NGOs

Please comment on this draft paper: theories of change on empowerment and accountability in fragile states

Duncan Green - August 23, 2016

Ouch. My brain hurts. I’ve spent the last month walled up at home writing a paper on ‘Theories of change on empowerment and accountability in fragile and conflict-affected states’ (acronym heaven – ToCs on E&A in FCAS). Pulse racing yet? It’s one of a series of inception papers for a big research consortium on E&A in FCAS, which Oxfam is a member of (IDS is …

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How do developing country decision makers rate aid donors?

Duncan Green - August 19, 2016

Had a last minute cancellation of today’s post – ah Oxfam sign off, doncha love it? So here’s the most read new post from the last year. Brilliant. Someone’s finally done it. For years I’ve been moaning on about how no-one ever asks developing country governments to assess aid donors (rather than the other way around), and then publishes a league table of the good, the …

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What sort of trade campaigns do we need around Brexit?

Duncan Green - August 18, 2016

Not all conference calls are as terrible as the one depicted in ‘a conference call in real life’. Had a really good one yesterday with Oxfam/Exfam trade wonks on the impact of Brexit on Britain’s trade relations. Here’s my take. Around the early 2000s, I spent about 7 years as a trade wonk, first at CAFOD and then at DFID. Highlights includewandering through the tear gassed …

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How can Academics and NGOs work together? Some smart new ideas

Duncan Green - August 16, 2016

Just finished ‘Interaction’, a thought-provoking report on ‘How can academics and the third sector work together to influence policy and practice’. Written by Mark Shucksmith for the Carnegie UK Trust, the report has some good research and new suggestions on a hoary old topic. First up, a striking stat that underlines the imbalance in size and resources between academia and the third sector (voluntary organizations, …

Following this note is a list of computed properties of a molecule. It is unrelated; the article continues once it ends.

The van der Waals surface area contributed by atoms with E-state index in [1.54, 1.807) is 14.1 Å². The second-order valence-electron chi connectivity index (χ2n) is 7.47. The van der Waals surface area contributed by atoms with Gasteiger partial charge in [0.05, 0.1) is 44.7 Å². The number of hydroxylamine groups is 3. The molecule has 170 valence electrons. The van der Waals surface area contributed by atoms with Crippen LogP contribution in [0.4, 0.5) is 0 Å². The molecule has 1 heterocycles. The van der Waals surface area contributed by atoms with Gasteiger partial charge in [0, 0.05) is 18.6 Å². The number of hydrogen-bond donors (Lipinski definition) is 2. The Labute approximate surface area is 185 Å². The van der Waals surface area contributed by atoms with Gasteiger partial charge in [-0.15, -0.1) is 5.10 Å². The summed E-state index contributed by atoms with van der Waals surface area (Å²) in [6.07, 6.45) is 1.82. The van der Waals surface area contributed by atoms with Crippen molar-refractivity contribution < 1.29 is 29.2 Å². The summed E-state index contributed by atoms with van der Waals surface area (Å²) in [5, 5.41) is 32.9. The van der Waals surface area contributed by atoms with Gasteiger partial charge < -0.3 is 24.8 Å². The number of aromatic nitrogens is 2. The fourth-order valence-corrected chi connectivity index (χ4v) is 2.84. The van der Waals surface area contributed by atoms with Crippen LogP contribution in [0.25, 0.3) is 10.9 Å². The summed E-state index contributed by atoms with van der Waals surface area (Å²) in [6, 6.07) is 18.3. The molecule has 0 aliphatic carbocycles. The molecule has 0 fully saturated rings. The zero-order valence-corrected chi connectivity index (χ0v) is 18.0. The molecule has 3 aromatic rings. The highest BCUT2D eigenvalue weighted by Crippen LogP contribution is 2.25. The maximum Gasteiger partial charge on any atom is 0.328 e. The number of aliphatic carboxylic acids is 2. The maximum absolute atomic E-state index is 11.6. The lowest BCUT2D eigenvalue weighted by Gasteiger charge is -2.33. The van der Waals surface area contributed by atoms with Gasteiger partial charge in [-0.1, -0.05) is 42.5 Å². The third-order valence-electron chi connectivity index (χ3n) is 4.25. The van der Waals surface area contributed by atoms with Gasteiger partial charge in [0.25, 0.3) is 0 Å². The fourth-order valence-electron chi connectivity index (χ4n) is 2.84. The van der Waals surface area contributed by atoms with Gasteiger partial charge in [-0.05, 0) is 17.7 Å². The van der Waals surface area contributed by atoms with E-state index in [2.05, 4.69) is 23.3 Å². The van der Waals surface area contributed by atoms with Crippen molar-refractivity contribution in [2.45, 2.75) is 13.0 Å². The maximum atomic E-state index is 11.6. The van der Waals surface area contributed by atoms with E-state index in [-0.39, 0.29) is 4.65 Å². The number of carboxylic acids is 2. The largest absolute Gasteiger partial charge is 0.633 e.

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Where are the gaps in the way we campaign?

Duncan Green - August 11, 2016

The summer is a time for relaxed chats in my Brixton office. This week it was with a seasoned NGO campaigner who’s been on a break, and wondering about re-entry into the UK/global development and environment campaign scene at the research-y end. Where are the gaps and potential niches that a bright, reflective, experienced campaigner-turned-researcher could help to fill? Here’s a few that came up, inevitably …

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A successful project to wean southern civil society organizations off aid

Duncan Green - August 10, 2016

I’ve previously lamented the aid industry’s lack of interest in building up the domestic fundraising capacity of local organizations and suggested we need a ‘Fundraisers Without Borders’. Turns out something along those lines is already happening. A note in a recent edition of Development in Practice by Robert Wiggers of the Dutch Wild Geese Foundation (WGF) describes its Action for Children (AfC) programme in four …

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How can global companies (positively) influence development? Engaging with Unilever

Duncan Green - August 9, 2016

Oxfam works with lots of big private companies, but in the (frequent) discussions about the role of private sector in development, our relationship with one (very big) name keeps cropping up. Unilever. We’ve done a ‘poverty footprint’ study of Unilever’s impact in Indonesia, and more recently have engaged with it on its labour practices in Vietnam. Unilever is also one of the targets in our …

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How do you make aid programmes truly adaptive? New lessons from Bangladesh and Cambodia

Duncan Green - August 5, 2016

Following on from yesterday’s post on adaptive aid, a guest piece from Lisa Denney (left), Daniel Harris (middle)and Leni Wild (right), all of ODI (sorry layout’s gone so weird – it’s cos there’s so many of them…..) A swelling chorus of the development community has been advocating for more flexible and adaptive programming that can respond to the twists and turns of political reform processes. They argue that in order …

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What is Adaptive Aid? Useful lessons from six case studies

Duncan Green - August 4, 2016

Move over ‘Innovation’, ‘Adaptive’ is the new fuzzword on the block – stick it in front of ‘learning’, ‘management’, ‘programming’ or ‘aid’ if you want to sound up to the minute. Dave Algoso and Alan Hudson wrote a handy overview on this blog recently. But to get an idea of the substance, it’s also worth reading Adapting Aid, a synthesis of six case studies by …

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